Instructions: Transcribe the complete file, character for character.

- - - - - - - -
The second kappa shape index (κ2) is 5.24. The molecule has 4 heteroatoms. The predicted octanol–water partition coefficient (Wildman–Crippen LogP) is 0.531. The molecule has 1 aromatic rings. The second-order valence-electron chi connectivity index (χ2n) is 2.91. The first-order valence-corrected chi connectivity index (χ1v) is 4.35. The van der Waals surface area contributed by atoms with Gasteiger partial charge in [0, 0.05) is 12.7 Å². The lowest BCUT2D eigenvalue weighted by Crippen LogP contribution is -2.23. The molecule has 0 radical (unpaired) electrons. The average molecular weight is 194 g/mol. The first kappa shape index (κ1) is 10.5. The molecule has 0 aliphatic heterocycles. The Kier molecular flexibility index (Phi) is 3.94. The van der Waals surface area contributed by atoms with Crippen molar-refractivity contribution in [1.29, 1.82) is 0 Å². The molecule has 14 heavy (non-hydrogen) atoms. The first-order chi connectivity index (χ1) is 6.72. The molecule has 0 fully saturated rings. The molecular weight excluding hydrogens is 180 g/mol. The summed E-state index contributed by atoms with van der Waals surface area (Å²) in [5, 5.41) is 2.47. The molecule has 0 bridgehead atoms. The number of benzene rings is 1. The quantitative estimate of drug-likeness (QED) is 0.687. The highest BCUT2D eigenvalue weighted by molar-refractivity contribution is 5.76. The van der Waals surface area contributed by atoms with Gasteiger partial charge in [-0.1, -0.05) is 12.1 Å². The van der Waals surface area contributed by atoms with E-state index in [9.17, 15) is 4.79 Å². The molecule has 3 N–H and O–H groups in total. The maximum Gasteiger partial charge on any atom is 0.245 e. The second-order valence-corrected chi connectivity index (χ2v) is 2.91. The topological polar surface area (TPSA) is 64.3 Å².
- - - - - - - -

The second kappa shape index (κ2) is 5.24. The molecule has 4 heteroatoms. The predicted octanol–water partition coefficient (Wildman–Crippen LogP) is 0.531. The molecule has 1 aromatic rings. The second-order valence-electron chi connectivity index (χ2n) is 2.91. The first-order valence-corrected chi connectivity index (χ1v) is 4.35. The van der Waals surface area contributed by atoms with Gasteiger partial charge in [0, 0.05) is 12.7 Å². The lowest BCUT2D eigenvalue weighted by Crippen LogP contribution is -2.23. The molecule has 0 radical (unpaired) electrons. The average molecular weight is 194 g/mol. The first kappa shape index (κ1) is 10.5. The molecule has 0 aliphatic heterocycles. The Kier molecular flexibility index (Phi) is 3.94. The van der Waals surface area contributed by atoms with Crippen molar-refractivity contribution in [1.29, 1.82) is 0 Å². The molecule has 14 heavy (non-hydrogen) atoms. The first-order chi connectivity index (χ1) is 6.72. The molecule has 0 fully saturated rings. The molecular weight excluding hydrogens is 180 g/mol. The summed E-state index contributed by atoms with van der Waals surface area (Å²) in [5, 5.41) is 2.47. The molecule has 0 bridgehead atoms. The number of benzene rings is 1. The quantitative estimate of drug-likeness (QED) is 0.687. The highest BCUT2D eigenvalue weighted by molar-refractivity contribution is 5.76. The van der Waals surface area contributed by atoms with Gasteiger partial charge in [-0.1, -0.05) is 12.1 Å². The van der Waals surface area contributed by atoms with E-state index in [9.17, 15) is 4.79 Å². The molecule has 3 N–H and O–H groups in total. The maximum Gasteiger partial charge on any atom is 0.245 e. The second-order valence-corrected chi connectivity index (χ2v) is 2.91. The topological polar surface area (TPSA) is 64.3 Å².